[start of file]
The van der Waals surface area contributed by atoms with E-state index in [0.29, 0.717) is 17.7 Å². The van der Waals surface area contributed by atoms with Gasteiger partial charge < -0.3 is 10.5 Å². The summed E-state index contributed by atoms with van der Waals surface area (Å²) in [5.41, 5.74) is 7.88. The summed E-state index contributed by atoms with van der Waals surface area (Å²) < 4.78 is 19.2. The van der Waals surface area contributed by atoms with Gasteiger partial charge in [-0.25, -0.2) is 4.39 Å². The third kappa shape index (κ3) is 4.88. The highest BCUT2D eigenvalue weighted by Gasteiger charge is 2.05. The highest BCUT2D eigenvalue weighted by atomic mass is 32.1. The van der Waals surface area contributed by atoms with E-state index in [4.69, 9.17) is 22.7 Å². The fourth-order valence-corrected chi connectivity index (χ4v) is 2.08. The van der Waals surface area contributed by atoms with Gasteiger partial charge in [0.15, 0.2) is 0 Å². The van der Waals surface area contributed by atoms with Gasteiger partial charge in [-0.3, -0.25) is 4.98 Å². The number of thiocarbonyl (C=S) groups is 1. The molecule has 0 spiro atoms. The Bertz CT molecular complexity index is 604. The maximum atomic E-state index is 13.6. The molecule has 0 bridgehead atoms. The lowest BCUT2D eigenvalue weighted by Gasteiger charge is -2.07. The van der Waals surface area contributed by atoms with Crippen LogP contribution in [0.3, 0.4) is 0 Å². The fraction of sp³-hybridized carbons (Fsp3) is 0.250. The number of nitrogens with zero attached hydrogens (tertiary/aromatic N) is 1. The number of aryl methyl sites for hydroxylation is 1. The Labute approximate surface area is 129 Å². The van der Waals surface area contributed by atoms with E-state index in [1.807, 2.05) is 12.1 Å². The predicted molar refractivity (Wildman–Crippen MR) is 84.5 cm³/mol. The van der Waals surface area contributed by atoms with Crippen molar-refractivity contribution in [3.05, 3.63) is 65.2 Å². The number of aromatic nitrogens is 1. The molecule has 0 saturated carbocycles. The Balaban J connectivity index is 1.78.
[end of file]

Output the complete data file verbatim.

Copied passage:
The van der Waals surface area contributed by atoms with E-state index in [0.29, 0.717) is 17.7 Å². The van der Waals surface area contributed by atoms with Gasteiger partial charge < -0.3 is 10.5 Å². The summed E-state index contributed by atoms with van der Waals surface area (Å²) in [5.41, 5.74) is 7.88. The summed E-state index contributed by atoms with van der Waals surface area (Å²) < 4.78 is 19.2. The van der Waals surface area contributed by atoms with Gasteiger partial charge in [-0.25, -0.2) is 4.39 Å². The third kappa shape index (κ3) is 4.88. The highest BCUT2D eigenvalue weighted by Gasteiger charge is 2.05. The highest BCUT2D eigenvalue weighted by atomic mass is 32.1. The van der Waals surface area contributed by atoms with E-state index in [4.69, 9.17) is 22.7 Å². The fourth-order valence-corrected chi connectivity index (χ4v) is 2.08. The van der Waals surface area contributed by atoms with Gasteiger partial charge in [0.15, 0.2) is 0 Å². The van der Waals surface area contributed by atoms with Gasteiger partial charge in [-0.3, -0.25) is 4.98 Å². The number of thiocarbonyl (C=S) groups is 1. The molecule has 0 spiro atoms. The Bertz CT molecular complexity index is 604. The maximum atomic E-state index is 13.6. The molecule has 0 bridgehead atoms. The lowest BCUT2D eigenvalue weighted by Gasteiger charge is -2.07. The van der Waals surface area contributed by atoms with Crippen LogP contribution in [0.3, 0.4) is 0 Å². The fraction of sp³-hybridized carbons (Fsp3) is 0.250. The number of nitrogens with zero attached hydrogens (tertiary/aromatic N) is 1. The number of aryl methyl sites for hydroxylation is 1. The Labute approximate surface area is 129 Å². The van der Waals surface area contributed by atoms with E-state index in [1.807, 2.05) is 12.1 Å². The predicted molar refractivity (Wildman–Crippen MR) is 84.5 cm³/mol. The van der Waals surface area contributed by atoms with Crippen molar-refractivity contribution in [3.05, 3.63) is 65.2 Å². The number of aromatic nitrogens is 1. The molecule has 0 saturated carbocycles. The Balaban J connectivity index is 1.78.